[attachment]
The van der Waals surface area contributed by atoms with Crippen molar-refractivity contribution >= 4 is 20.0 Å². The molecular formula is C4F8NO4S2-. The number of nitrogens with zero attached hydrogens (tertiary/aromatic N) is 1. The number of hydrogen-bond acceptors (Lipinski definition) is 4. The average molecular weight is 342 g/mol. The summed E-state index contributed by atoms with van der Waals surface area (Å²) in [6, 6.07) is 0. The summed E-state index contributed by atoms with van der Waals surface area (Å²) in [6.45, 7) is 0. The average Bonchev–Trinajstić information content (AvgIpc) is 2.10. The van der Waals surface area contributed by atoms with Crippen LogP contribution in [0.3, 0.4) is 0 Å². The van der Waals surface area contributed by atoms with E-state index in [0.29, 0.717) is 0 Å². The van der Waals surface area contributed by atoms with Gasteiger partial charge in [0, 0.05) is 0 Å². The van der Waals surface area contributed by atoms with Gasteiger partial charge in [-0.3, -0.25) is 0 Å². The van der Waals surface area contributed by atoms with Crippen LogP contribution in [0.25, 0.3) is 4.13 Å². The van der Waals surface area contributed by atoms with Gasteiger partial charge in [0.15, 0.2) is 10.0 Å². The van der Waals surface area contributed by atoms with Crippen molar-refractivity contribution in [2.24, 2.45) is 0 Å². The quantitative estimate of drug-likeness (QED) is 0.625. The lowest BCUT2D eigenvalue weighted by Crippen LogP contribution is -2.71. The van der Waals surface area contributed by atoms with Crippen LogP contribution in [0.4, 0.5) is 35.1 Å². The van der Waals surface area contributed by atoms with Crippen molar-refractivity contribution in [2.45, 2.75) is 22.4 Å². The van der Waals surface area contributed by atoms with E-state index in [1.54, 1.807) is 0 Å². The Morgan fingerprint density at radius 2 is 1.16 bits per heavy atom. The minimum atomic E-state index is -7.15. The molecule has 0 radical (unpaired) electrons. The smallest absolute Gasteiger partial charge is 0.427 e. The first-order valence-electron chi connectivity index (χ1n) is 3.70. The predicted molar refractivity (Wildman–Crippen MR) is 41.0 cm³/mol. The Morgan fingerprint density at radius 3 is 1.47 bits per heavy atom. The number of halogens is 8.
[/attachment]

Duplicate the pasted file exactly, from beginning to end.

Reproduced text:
The van der Waals surface area contributed by atoms with Crippen molar-refractivity contribution >= 4 is 20.0 Å². The molecular formula is C4F8NO4S2-. The number of nitrogens with zero attached hydrogens (tertiary/aromatic N) is 1. The number of hydrogen-bond acceptors (Lipinski definition) is 4. The average molecular weight is 342 g/mol. The summed E-state index contributed by atoms with van der Waals surface area (Å²) in [6, 6.07) is 0. The summed E-state index contributed by atoms with van der Waals surface area (Å²) in [6.45, 7) is 0. The average Bonchev–Trinajstić information content (AvgIpc) is 2.10. The van der Waals surface area contributed by atoms with Crippen LogP contribution in [0.3, 0.4) is 0 Å². The van der Waals surface area contributed by atoms with E-state index in [0.29, 0.717) is 0 Å². The van der Waals surface area contributed by atoms with Gasteiger partial charge in [0, 0.05) is 0 Å². The van der Waals surface area contributed by atoms with Gasteiger partial charge in [-0.3, -0.25) is 0 Å². The van der Waals surface area contributed by atoms with Crippen LogP contribution in [0.25, 0.3) is 4.13 Å². The van der Waals surface area contributed by atoms with Gasteiger partial charge in [0.15, 0.2) is 10.0 Å². The van der Waals surface area contributed by atoms with Crippen molar-refractivity contribution in [2.24, 2.45) is 0 Å². The quantitative estimate of drug-likeness (QED) is 0.625. The lowest BCUT2D eigenvalue weighted by Crippen LogP contribution is -2.71. The van der Waals surface area contributed by atoms with Crippen LogP contribution in [0.4, 0.5) is 35.1 Å². The van der Waals surface area contributed by atoms with Crippen molar-refractivity contribution in [2.45, 2.75) is 22.4 Å². The van der Waals surface area contributed by atoms with E-state index in [1.54, 1.807) is 0 Å². The Morgan fingerprint density at radius 2 is 1.16 bits per heavy atom. The minimum atomic E-state index is -7.15. The molecule has 0 radical (unpaired) electrons. The smallest absolute Gasteiger partial charge is 0.427 e. The first-order valence-electron chi connectivity index (χ1n) is 3.70. The predicted molar refractivity (Wildman–Crippen MR) is 41.0 cm³/mol. The Morgan fingerprint density at radius 3 is 1.47 bits per heavy atom. The number of halogens is 8.